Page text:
Kentucky lawmaker Pam Stevenson delivers incredible speech as trans rights protesters storm hearing

Trans rights protesters in Kentucky

Amid a chaotic debate in the Kentucky House of Representatives over Senate Bill 150 – one of the harshest anti-trans bills in the US – lawmaker Pam Stevenson delivered an impassioned speech on trans and human rights.

Representative Pamela Stevenson strongly reproached her colleagues on Wednesday (29 March) as trans rights protesters who had stormed the building were being arrested and escorted out.

“You have to ask yourself the question, why would they be doing that?” she said. “Who are we to cause that? None of us said we would come here to hurt people.”

“We have created an environment of hate and then we look at them like there’s something wrong with them,” Stevenson said. “First you hated Black people, then you hated Jews, now you’re hating everybody. So the question is, when it’s the only people left … will you hate yourself?”

Senate Bill 150 has been described by activists as the most oppressive anti-trans law in the country, banning all gender-affirming medical care for trans people under 18 and requiring doctors to detransition minors in current care.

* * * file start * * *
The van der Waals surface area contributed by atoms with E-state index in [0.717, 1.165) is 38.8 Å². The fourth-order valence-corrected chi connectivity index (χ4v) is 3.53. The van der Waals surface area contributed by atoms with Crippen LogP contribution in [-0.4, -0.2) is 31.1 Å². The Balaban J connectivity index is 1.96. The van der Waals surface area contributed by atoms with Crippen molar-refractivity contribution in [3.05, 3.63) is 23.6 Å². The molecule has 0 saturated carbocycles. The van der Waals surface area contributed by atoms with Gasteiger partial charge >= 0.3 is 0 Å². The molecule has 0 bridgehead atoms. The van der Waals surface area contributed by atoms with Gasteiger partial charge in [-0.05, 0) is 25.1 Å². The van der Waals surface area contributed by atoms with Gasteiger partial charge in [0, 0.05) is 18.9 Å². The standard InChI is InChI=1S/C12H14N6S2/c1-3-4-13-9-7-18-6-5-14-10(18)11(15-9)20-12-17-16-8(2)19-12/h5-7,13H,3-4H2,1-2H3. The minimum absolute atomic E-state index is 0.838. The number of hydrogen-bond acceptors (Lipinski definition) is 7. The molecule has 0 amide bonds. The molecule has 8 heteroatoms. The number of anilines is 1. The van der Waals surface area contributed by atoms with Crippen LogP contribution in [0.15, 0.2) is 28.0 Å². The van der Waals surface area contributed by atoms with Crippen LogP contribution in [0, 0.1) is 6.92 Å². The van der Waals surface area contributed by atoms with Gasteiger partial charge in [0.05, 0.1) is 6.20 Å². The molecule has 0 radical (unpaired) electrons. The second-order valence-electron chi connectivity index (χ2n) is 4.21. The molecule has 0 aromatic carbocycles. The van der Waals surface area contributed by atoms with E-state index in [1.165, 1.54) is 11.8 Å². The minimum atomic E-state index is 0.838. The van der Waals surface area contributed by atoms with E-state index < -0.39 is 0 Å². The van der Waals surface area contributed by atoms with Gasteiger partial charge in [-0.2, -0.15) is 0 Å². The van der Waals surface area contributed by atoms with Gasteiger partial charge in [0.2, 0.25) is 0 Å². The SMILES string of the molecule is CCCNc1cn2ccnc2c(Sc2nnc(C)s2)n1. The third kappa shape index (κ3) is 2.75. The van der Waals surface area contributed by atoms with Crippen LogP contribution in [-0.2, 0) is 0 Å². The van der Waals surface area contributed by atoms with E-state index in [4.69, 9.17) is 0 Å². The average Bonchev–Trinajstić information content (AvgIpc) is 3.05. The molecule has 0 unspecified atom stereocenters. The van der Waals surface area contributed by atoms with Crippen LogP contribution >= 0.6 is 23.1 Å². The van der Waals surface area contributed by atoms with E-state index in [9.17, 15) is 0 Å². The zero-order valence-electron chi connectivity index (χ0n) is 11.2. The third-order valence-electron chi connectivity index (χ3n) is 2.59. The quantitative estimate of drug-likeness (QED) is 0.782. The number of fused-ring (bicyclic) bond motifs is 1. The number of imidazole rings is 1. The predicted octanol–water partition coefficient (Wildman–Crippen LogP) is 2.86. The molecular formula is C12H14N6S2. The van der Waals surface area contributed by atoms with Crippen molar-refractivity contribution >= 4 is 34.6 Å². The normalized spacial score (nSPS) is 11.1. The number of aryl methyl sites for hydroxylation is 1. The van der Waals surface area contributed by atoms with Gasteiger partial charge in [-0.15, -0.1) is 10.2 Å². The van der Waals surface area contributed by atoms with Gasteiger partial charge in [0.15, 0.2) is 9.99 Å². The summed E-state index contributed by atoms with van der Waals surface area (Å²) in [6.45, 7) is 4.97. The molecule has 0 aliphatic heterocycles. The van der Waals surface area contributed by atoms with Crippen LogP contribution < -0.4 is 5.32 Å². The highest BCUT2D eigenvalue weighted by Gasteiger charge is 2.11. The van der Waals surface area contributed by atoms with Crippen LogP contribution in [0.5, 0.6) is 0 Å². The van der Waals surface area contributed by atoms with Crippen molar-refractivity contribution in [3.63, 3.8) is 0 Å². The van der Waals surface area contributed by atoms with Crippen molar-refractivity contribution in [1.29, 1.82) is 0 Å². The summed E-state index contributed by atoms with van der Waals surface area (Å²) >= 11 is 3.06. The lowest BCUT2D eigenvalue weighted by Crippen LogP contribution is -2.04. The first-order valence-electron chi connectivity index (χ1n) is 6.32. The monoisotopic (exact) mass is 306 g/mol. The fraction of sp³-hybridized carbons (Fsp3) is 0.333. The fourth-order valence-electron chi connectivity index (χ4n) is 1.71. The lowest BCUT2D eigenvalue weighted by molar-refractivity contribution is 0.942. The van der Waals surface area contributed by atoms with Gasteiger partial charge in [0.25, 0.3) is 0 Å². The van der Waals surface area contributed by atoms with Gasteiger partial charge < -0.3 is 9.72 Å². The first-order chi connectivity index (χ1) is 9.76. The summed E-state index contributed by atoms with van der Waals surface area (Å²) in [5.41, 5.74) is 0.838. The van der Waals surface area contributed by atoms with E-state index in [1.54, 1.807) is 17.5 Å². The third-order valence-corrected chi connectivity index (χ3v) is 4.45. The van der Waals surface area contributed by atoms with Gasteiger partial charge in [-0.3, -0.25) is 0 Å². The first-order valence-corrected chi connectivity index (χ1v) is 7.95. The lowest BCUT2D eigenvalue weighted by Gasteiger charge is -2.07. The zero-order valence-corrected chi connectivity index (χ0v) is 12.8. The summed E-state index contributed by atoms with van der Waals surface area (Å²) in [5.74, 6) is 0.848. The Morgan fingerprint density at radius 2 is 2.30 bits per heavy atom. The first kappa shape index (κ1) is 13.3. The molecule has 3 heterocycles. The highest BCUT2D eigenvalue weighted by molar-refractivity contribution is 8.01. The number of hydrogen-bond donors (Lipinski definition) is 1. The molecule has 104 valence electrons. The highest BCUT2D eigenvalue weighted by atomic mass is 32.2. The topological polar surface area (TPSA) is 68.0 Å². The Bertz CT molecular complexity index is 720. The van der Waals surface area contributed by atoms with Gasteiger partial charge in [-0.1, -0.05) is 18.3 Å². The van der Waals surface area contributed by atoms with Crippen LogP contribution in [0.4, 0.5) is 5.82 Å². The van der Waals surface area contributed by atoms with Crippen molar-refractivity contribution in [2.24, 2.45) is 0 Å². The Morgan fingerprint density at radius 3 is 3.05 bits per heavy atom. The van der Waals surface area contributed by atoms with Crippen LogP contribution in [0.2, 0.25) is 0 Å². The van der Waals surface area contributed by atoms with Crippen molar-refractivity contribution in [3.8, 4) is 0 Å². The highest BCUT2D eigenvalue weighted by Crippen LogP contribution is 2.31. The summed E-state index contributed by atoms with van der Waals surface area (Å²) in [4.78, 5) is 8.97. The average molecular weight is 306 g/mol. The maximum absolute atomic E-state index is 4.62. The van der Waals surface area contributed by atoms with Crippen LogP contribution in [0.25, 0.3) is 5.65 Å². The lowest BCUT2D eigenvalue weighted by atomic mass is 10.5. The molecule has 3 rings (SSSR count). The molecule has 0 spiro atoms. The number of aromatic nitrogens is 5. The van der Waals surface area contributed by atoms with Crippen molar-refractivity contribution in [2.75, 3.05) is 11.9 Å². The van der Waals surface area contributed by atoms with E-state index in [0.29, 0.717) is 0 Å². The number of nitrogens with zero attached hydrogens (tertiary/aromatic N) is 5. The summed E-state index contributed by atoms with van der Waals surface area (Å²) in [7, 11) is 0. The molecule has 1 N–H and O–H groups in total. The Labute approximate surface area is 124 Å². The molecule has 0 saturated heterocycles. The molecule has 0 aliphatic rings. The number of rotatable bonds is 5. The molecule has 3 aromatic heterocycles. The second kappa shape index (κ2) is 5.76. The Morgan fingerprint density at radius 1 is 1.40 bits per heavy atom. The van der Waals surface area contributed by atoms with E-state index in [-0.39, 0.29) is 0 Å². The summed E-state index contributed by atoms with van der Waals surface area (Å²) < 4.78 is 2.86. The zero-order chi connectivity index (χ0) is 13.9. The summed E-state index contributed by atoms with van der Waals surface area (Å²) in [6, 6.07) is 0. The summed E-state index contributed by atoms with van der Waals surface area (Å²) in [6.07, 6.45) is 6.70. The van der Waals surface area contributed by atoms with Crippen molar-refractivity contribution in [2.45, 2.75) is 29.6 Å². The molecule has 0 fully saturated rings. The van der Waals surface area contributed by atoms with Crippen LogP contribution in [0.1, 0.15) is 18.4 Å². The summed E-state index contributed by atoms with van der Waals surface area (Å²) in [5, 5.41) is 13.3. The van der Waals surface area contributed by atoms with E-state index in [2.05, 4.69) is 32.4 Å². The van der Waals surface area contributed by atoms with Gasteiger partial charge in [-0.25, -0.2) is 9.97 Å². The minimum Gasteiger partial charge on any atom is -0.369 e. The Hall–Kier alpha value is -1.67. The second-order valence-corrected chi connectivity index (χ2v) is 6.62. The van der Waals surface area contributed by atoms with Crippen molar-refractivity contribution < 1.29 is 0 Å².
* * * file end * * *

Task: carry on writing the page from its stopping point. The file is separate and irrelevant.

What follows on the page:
This year has already seen over 470 anti-LGBTQ+ bills – the highest ever – introduced across the nation. The discriminatory bills include bathroom bans, sports bans, drag bans and ‘Don’t Say Gay or Trans’ bills. 

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On Friday (24 March), Democratic governor Andy Beshear vetoed Kentucky’s especially oppressive bill, saying it “tears away the freedom of parents to make important and difficult medical decisions for their kids”.

But the Republican-heavy Kentucky legislature voted on Wednesday to override this and pass it into law, prompting protests en masse.

Stevenson’s invigorating speech rose above the chaos, and her sentiments were bolstered by hundreds of protesters outside the Kentucky Capitol Annex. Stevenson even led the crowd in a chant: “Me, free to be me.”

“This House is for the people, by the people, to serve the people … You go against the people of this state. This is a horrible, horrible session,” Stevenson told her colleagues.

“This bill is horrible because it has nothing to do with the people … somebody’s going to have to atone.”